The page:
*I’m not suggesting we should. I’m just supposing for present purposes that we do.
**The consensus is slowly unraveling, at least in the sub-specialty of electoral studies. As well it should. But that’s a topic for another post.
***Scenarios (1) and (2) are slight variations on one another. Both involve tie-breaking, but of subtly different kinds. In (1), voters have the relevant information of policy equivalence between Samsel and Ramsel. In (2), they lack it. Hence in (1), there is policy equivalence; in (2), there might be. In (1), character breaks a known tie. In (2), character serves as an insurance policy in the context of a gamble on policy.
It seems wrong — obviously so once we think about it and as your cases show — that considerations of policy (even when the value/disvalue is small) always outweigh considerations of character (even when the value/disvalue is large) in political deliberation, voting, etc. I wonder, though, if there is not a more plausible and subtle general policy>character type of thesis? After all, one of the main points, if not the main point, of government is to enact (good, necessary) policy; and it is not one of the main points of government to have elected (or other) officials or officers that have excellent character, don’t have awful character, etc. Maybe these types of considerations point toward the right way of giving policy a certain pride of place — though I have not thought about these matters enough to have a specific formulation or suggestion here. But, clearly, even if some kind of pride-of-place policy-over-character thesis is true, clearly the application or conclusion should not be that considerations of character are always unimportant, never make the difference or never outweigh policy considerations.
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Yes and no. It’s complicated.
Yes, at some level, political offices exist primarily to promote the best policies, not to reward the best people. In that sense, the policies a candidate is expected to promote should be more important to a voter than the character she’s thought to have.
But one problem here is epistemic. Often, we have better evidence of a person’s presently-existing character than we do of the policies we expect them to promote. So it can often make sense to make a decision on evidence X that has better epistemic credentials than evidence Y, even if Y is more directly relevant to the decision than X. It can make sense to go with what you actually know instead of what you half-expect, even if the half-expectation is more directly relevant to the outcome you seek.
Second, background assumptions about character mediate our expectations of what a candidate is going to do about policy. If I promise to promote policy P in office (where P is the best policy), it can only be rational to vote for me if you expect me to live up to my promise–a matter of trustworthiness or fidelity, that is, of character. If we’re talking about voting for political candidates, after all, we’re not talking directly about policy, as though voting for a candidate just was voting on a policy. We’re talking about treating the candidate’s intentions as a proxy for an expected policy. When I vote for Smith, I am voting on the supposition that by voting for Smith, who says she will promote P, I am in that (very) indirect sense voting for P. But if Smith is full of shit, all bets are off.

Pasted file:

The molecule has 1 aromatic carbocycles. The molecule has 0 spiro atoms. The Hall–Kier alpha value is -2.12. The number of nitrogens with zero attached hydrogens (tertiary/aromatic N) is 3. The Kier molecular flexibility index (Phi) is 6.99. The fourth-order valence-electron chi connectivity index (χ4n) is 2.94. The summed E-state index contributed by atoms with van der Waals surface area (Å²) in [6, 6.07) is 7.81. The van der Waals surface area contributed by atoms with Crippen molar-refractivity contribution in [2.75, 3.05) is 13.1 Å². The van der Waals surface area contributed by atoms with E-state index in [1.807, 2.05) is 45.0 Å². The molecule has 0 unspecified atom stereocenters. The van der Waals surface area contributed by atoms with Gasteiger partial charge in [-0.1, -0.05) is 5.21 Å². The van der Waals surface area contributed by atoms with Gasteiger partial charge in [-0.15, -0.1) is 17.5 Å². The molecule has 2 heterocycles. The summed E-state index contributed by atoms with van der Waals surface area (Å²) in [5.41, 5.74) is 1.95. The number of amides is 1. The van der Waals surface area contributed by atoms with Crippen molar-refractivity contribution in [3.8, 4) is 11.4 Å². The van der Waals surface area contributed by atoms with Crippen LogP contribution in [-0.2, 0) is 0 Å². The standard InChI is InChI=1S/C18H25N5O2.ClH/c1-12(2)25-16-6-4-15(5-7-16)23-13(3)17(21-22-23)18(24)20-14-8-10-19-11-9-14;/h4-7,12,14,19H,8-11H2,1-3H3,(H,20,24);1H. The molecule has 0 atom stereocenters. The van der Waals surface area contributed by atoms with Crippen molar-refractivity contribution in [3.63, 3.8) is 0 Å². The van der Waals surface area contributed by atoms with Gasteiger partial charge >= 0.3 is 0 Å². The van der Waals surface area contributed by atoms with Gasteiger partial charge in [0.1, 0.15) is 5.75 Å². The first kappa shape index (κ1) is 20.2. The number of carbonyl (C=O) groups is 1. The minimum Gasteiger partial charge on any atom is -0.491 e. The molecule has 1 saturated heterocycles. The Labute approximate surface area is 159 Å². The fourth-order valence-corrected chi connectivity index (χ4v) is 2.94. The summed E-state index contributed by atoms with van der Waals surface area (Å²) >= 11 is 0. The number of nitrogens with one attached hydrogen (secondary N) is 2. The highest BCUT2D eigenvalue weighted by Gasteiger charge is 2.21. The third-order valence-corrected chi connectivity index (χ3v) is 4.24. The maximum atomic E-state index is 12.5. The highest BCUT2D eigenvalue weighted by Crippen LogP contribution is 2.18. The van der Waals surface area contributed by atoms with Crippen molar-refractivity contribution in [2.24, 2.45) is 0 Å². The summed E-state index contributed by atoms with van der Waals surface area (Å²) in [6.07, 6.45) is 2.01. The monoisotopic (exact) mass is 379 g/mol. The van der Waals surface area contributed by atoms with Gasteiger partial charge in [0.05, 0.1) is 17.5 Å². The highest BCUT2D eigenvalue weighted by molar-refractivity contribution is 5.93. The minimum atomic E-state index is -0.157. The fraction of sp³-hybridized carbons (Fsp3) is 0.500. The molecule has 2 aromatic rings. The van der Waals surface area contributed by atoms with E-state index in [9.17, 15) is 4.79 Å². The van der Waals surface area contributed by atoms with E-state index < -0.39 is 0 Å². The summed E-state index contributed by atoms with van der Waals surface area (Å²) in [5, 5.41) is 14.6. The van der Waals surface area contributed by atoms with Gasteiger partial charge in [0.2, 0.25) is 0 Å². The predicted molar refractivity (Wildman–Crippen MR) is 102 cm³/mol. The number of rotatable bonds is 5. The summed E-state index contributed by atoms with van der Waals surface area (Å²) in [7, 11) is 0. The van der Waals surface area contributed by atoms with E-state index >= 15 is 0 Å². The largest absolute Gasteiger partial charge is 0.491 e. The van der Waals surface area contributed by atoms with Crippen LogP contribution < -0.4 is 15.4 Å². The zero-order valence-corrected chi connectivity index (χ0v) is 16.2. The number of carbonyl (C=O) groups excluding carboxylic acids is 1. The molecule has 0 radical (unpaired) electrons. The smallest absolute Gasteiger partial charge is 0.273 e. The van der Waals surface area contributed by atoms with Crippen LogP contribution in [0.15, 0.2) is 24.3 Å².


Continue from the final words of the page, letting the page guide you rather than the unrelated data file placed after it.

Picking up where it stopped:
Third, even if Smith is fully sincere, she needs the skill to translate her intentions into successful policy. In a democracy, we’re not voting for autocrats who, once elected, simply push some button or move some lever, and thereby enact policy. Policy involves a long and complicated process. The process requires certain traits of character, and rules out others. So a good candidate has to be politically effective, which is a matter of both political and moral character (instrumental effectiveness regulated by justice). Take two candidates. Smith has the best policy views, Jones is policy sub-optimal. But Smith is such an asshole that you can’t expect her to work with anyone effectively to translate those views into actual policy. Whereas you can expect that with Jones. It’s rational to vote for Jones, then.
Fourth, candidates have worked-out views only on a small set of policy issues. But one can’t assume that those issues are the only ones they will confront while in office. Few expected (a year and a half ago) to have to confront COVID, for instance. So epistemic-moral character matters with respect to policy indeterminacy or open-endedness: does the candidate have the epistemic capacity to deal with conceptual novelty? Is she flexible enough, or smart enough, or saavy enough (etc.) to handle the unexpected, or simply those issues that haven’t been central to her own interests, but are still central to political life? Does she know how to make effective use of the epistemic division of labor? Is she open to new ideas, responsive to feedback, etc.? All matters of character.
So despite the commonsense claim you make, I’m still inclined to balk a bit at a quick “yes.” Discussion of this issue in the literature is remarkably unsophisticated, over-simplified, and frankly primitive. It takes a third-person perspective on voting that abstracts far too much from the real-world considerations that ought to go through the head, from a first-person perspective, of an actual voter voting for a candidate, i.e., person, not voting on policy in a referendum. The social science I’ve seen is hugely over-simplified, and focused on operationalizable variables, not on the full context behind them.
Yes, at some level, policy is fundamental. But the fact remains that voting is a mechanism for enacting policies that causally speaking go through candidates. So one is voting for policy via a candidate, not directly on policy. In that case, character becomes hard to wish away even as a primary deliberative consideration. Facile formulations like “policy>character” simply abstract away from real world complexity in a clueless way. Yes, some highly qualified version of that claim is likely to be true. But the Devil is in the details, and I haven’t seen anyone come up with them. That hasn’t stopped both philosophers and political scientists from making bold pronouncements about the normative fundamentality of policy over character when it comes to what the voter does on the ballot.